Friday, September 24, 2010

Planting Seeds for Urban Gardens - Food Starts for Urban Permaculture

A good start to any Urban Garden and Urban Permaculture project includes healthy seedlings.

Seeds scattered on or planted in the ground can be affected by birds, small animals, heavy downpours, wind and or other external environmental influences.

We have found using seed trays - especially the 60 count and 72 count per tray - kept on a sunny window ledge, under a patio cover or in a small row tunnel or greenhouse - helps the seeds grow rapidly, develop good, solid root structure and strong first true leaves.

Judy like to mix her own soil for starting seeds, but any reputable potting mixture that is relatively consistent in texture (no lumps), contains dark, organic matter and possesses enough structure to facilitate drainage (you don't want the potting mix to hold too much water), will work.

Urban Garden Vegetable Starts in 72 Count Trays
These trays are available at your local nursery, can be ordered over the internet or found on your local internet trading sites.

We build a bench out of fencing and scrap wood or metal and there you have it!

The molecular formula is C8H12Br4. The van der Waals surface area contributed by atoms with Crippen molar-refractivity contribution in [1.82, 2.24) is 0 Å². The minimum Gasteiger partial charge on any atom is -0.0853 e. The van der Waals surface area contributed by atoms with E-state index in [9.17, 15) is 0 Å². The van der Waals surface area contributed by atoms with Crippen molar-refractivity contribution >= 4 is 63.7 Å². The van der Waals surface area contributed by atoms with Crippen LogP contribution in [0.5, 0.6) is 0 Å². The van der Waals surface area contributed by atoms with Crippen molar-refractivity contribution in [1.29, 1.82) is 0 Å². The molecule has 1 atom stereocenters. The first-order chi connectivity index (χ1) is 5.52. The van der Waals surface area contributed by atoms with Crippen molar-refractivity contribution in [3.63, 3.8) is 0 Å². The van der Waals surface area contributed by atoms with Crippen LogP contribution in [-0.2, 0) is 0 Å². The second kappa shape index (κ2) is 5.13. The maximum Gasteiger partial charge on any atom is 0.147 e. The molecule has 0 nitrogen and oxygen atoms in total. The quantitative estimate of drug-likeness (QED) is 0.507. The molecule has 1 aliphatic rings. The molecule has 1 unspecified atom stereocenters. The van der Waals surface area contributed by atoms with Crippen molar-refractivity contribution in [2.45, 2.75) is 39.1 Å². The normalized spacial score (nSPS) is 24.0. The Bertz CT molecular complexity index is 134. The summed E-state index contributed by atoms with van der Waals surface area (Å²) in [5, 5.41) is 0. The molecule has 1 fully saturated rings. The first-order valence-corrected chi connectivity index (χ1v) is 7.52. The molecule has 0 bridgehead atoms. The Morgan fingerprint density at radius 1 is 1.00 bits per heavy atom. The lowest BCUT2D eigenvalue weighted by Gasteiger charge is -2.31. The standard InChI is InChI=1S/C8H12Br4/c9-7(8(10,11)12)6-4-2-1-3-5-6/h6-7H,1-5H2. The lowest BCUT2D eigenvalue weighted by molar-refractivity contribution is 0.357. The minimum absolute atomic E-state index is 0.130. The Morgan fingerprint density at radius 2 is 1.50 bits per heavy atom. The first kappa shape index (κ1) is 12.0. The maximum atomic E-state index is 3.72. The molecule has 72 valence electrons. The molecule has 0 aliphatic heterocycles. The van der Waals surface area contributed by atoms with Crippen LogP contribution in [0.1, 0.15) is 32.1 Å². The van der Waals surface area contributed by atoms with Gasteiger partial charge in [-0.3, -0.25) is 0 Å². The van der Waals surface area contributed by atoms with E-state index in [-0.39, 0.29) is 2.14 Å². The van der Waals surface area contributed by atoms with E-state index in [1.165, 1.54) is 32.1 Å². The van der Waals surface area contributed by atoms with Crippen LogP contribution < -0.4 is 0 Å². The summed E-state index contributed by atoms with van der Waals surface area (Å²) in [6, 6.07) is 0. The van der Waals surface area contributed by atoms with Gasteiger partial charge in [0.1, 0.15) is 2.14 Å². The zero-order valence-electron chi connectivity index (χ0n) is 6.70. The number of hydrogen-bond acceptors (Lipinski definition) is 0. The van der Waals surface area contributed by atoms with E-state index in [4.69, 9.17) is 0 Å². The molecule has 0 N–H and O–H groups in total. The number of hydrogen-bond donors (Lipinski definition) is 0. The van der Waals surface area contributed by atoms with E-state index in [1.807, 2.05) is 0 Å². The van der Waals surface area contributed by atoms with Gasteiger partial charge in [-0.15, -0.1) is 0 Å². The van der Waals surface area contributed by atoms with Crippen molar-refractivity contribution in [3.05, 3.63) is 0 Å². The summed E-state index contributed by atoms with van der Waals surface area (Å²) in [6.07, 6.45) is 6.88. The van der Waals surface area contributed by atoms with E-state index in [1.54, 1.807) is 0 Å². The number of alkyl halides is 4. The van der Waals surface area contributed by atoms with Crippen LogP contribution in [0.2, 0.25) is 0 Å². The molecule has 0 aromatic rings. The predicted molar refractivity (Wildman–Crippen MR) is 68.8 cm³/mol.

Growing your own vegetables is one way to make sure your food is free of pesticides and other poisons that may cause cancers.

Urban Permaculture!

Thursday, September 23, 2010

Small Raised Beds Grow Lots of Food in the City - Urban Permaculture

Urban Garden - Raised Beds
Amazing, simply amazing.  You can grow so, so much food in a small raised urban garden bed in the middle of the city!

A couple important things to remember though - are:
  • Use untreated wood for the walls - I like 2 x 10 pine from the local building store - try and use wood that has been certified as being raised sustainably, such as FSC (Forest Stewardship Council).
  • Make sure you incorporate a well drained material for the base (rock, gravel or sand)
  • Wash your base down real good before adding your growing soil or topsoil to remove any lime or high pH material
  • Add your organic matter, including,
    • mulched leaves (don't use yard waste from yards that spray chemicals)
    • kitchen compost
    • cow or horse manure
    • worm casings
    • and other good organic compost
  • Add your mulch, and 
  • Plant your veggies!
Keep the critters out with a small wire or twine fence and before you know it your raised bed will be producing volumes of greens, peas, beans, okra, eggplant and more!

Happy Urban Gardening!


Feel free to email me your questions here...

Friday, September 17, 2010

Growing Herbs in the City - Urban Permaculture

Many herbs do well in terra cotta pots on a small patio.   Many of the culinary species we are used to cooking with, originally grew in rocky, arid soils of the Mediterranean.

Growing Herbs in the Urban Core - Permaculture in the City
Thyme, marjoram, rosemary, oregano and others can easily be grown in small spaces, providing sunshine, water and compost are provided.

Happy Urban Gardening!

Wednesday, September 15, 2010

Time to plant Winter Vegetable Gardens here in Florida